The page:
One’s enjoyment of Tesla might just depend on how they feel about how writer-director Michael Almereyda plays with and at times joyfully subverts numerous biopic conventions in his tale of Serbian inventor, and rival of Thomas Edison, Nikola Tesla.
Right from the beginning, Almereyda seems intent on flipping the biopic on its head. An onscreen narrator, who is later revealed to be Tesla’s future wife Anne (Eve Hewson), urges us to compare Google results between Tesla and Edison to get an idea as to how history has remembered each man. She also lets us know that a scene the film showing us a disagreement between the two which quickly devolves into them smooshing ice cream into each other’s face never actually happened, tipping the viewer to the fact that the film is well aware of its own artificiality.
Almereyda pulls the same “this never happened” trick again later, right after we see a scene of Edison admitting to Tesla that he was wrong about him and his theories and that perhaps they should work together. But this time the switch is in service of forcing the audience to think about what might have happened, and how our world may have been different, if things had actually played out that way if not for the sake of the personalities involved. It is an interesting device that illuminates the characters of Edison and Tesla as well as forces the audience to think about how the course of history can be bent onto new paths based on just one or two men’s force of personality.
But Almereyda plays with the artifice of film in other ways. The Narrator/Anne also helps bridge the passage of time between scenes with info dumps on the next major player in Tesla’s life who is about to be introduced or other pertinent information. Often these jumps to a new period open with Tesla or another character framed in front of an obviously painted backdrop representation of where the scene that is about to unfold is. Sharp-eyed viewers may also catch some additional anachronistic technology that slips its way in tho the narrative. And by the time where we get to Tesla singing Tears For Fears 198- hit single “Everybody Wants To Rule The World,” the film has become a full-on impressionistic picture of its subject.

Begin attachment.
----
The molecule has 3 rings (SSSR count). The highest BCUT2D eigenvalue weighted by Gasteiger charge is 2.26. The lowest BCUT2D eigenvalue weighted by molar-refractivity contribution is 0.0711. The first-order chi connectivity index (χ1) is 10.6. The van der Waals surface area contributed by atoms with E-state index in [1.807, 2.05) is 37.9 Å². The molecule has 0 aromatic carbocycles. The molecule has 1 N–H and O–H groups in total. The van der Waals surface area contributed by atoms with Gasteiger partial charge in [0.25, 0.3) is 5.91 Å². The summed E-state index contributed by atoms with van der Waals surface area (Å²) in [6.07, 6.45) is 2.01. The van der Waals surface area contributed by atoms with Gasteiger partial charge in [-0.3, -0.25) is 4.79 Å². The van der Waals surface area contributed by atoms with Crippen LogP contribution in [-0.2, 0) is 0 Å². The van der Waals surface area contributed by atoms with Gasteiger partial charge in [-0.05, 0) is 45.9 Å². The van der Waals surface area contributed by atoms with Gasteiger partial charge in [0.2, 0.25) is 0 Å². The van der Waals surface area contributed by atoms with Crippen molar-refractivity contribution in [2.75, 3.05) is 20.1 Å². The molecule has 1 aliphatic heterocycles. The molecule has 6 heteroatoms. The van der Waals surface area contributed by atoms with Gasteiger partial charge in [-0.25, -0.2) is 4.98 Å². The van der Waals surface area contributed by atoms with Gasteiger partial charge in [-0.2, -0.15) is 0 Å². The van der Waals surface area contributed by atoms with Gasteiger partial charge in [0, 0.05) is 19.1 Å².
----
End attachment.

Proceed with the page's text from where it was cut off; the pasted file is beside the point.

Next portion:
However, amid all of Almereyda’s playing with form and structure, the director never looses sight of his actors and their performances. Ethan Hawke’s Tesla is very much a man who lives inside his own head, constantly focused on problem solving and his work, only briefly coming out of his own shell to interact with others. It is a part and approach that could come off as wooden or lacking dimension, but Hawke manages to find a way to illuminate that inner life for us. Kyle MacLachlan as Edison delivers a somewhat more livelier and less stodgy interpretation of the Wizard of Menlo Park than we usually get to see on screen while Jim Gaffigan delivers a convivial turn as early Tesla inventor George Westinghouse.
There have been plenty of films that have dived into the life of Nikola Tesla and examined why history passed this genius by. And while he does not give us any new information on the facts of Tesla’s biography, Almereyda does manage to make us think about the unfulfilled possibilities that his work promised if the winds of history had shifted in a different direction.